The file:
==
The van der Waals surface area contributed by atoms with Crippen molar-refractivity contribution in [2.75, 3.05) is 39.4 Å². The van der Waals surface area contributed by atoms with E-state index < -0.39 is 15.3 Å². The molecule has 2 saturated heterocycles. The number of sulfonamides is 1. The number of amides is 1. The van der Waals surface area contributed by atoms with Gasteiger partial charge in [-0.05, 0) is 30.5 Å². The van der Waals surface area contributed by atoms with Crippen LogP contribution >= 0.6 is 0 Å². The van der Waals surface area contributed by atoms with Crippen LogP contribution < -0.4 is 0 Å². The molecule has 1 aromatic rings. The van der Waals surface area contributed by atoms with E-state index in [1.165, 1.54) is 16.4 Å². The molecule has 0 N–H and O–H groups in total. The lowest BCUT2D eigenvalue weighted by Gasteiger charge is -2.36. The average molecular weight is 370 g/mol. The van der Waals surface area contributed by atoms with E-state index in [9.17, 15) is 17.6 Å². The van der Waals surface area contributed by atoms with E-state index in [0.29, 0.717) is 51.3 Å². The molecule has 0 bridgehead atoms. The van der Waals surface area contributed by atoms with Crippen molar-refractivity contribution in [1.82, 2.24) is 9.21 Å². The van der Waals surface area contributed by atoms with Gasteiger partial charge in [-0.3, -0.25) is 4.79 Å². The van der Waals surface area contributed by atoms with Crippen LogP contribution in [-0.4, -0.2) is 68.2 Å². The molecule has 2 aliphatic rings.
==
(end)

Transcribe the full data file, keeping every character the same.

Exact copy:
The van der Waals surface area contributed by atoms with Crippen molar-refractivity contribution in [2.75, 3.05) is 39.4 Å². The van der Waals surface area contributed by atoms with E-state index < -0.39 is 15.3 Å². The molecule has 2 saturated heterocycles. The number of sulfonamides is 1. The number of amides is 1. The van der Waals surface area contributed by atoms with Gasteiger partial charge in [-0.05, 0) is 30.5 Å². The van der Waals surface area contributed by atoms with Crippen LogP contribution >= 0.6 is 0 Å². The van der Waals surface area contributed by atoms with Crippen LogP contribution < -0.4 is 0 Å². The molecule has 1 aromatic rings. The van der Waals surface area contributed by atoms with E-state index in [1.165, 1.54) is 16.4 Å². The molecule has 0 N–H and O–H groups in total. The lowest BCUT2D eigenvalue weighted by Gasteiger charge is -2.36. The average molecular weight is 370 g/mol. The van der Waals surface area contributed by atoms with E-state index in [9.17, 15) is 17.6 Å². The van der Waals surface area contributed by atoms with E-state index in [0.29, 0.717) is 51.3 Å². The molecule has 0 bridgehead atoms. The van der Waals surface area contributed by atoms with Crippen molar-refractivity contribution in [1.82, 2.24) is 9.21 Å². The van der Waals surface area contributed by atoms with Gasteiger partial charge in [-0.3, -0.25) is 4.79 Å². The van der Waals surface area contributed by atoms with Crippen LogP contribution in [-0.4, -0.2) is 68.2 Å². The molecule has 2 aliphatic rings.